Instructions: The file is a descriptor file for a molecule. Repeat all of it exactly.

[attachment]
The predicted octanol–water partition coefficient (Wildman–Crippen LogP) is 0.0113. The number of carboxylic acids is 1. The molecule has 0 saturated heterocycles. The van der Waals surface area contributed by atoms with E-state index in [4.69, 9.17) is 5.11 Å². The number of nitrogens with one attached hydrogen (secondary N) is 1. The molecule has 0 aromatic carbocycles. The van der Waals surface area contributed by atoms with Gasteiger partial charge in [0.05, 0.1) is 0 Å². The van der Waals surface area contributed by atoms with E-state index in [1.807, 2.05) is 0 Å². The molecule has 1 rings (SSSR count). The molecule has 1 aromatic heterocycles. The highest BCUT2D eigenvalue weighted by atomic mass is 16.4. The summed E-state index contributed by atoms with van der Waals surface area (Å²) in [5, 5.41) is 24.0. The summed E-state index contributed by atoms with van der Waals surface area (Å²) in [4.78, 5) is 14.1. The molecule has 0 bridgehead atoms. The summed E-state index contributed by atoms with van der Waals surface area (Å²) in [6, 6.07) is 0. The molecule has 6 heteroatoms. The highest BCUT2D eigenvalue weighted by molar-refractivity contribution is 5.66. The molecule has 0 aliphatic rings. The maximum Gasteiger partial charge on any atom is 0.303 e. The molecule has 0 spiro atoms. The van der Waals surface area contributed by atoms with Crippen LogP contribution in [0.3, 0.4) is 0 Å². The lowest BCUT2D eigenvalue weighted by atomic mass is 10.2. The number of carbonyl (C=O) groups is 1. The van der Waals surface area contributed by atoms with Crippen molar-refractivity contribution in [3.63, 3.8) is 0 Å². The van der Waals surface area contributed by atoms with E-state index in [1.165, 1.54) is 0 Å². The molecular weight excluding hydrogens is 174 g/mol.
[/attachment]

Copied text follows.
The predicted octanol–water partition coefficient (Wildman–Crippen LogP) is 0.0113. The number of carboxylic acids is 1. The molecule has 0 saturated heterocycles. The van der Waals surface area contributed by atoms with E-state index in [4.69, 9.17) is 5.11 Å². The number of nitrogens with one attached hydrogen (secondary N) is 1. The molecule has 0 aromatic carbocycles. The van der Waals surface area contributed by atoms with Gasteiger partial charge in [0.05, 0.1) is 0 Å². The van der Waals surface area contributed by atoms with E-state index in [1.807, 2.05) is 0 Å². The molecule has 1 rings (SSSR count). The molecule has 1 aromatic heterocycles. The highest BCUT2D eigenvalue weighted by atomic mass is 16.4. The summed E-state index contributed by atoms with van der Waals surface area (Å²) in [5, 5.41) is 24.0. The summed E-state index contributed by atoms with van der Waals surface area (Å²) in [4.78, 5) is 14.1. The molecule has 0 bridgehead atoms. The summed E-state index contributed by atoms with van der Waals surface area (Å²) in [6, 6.07) is 0. The molecule has 6 heteroatoms. The highest BCUT2D eigenvalue weighted by molar-refractivity contribution is 5.66. The molecule has 0 aliphatic rings. The maximum Gasteiger partial charge on any atom is 0.303 e. The molecule has 0 spiro atoms. The van der Waals surface area contributed by atoms with Crippen LogP contribution in [0.3, 0.4) is 0 Å². The lowest BCUT2D eigenvalue weighted by atomic mass is 10.2. The number of carbonyl (C=O) groups is 1. The van der Waals surface area contributed by atoms with Crippen molar-refractivity contribution in [3.63, 3.8) is 0 Å². The van der Waals surface area contributed by atoms with E-state index in [1.165, 1.54) is 0 Å². The molecular weight excluding hydrogens is 174 g/mol.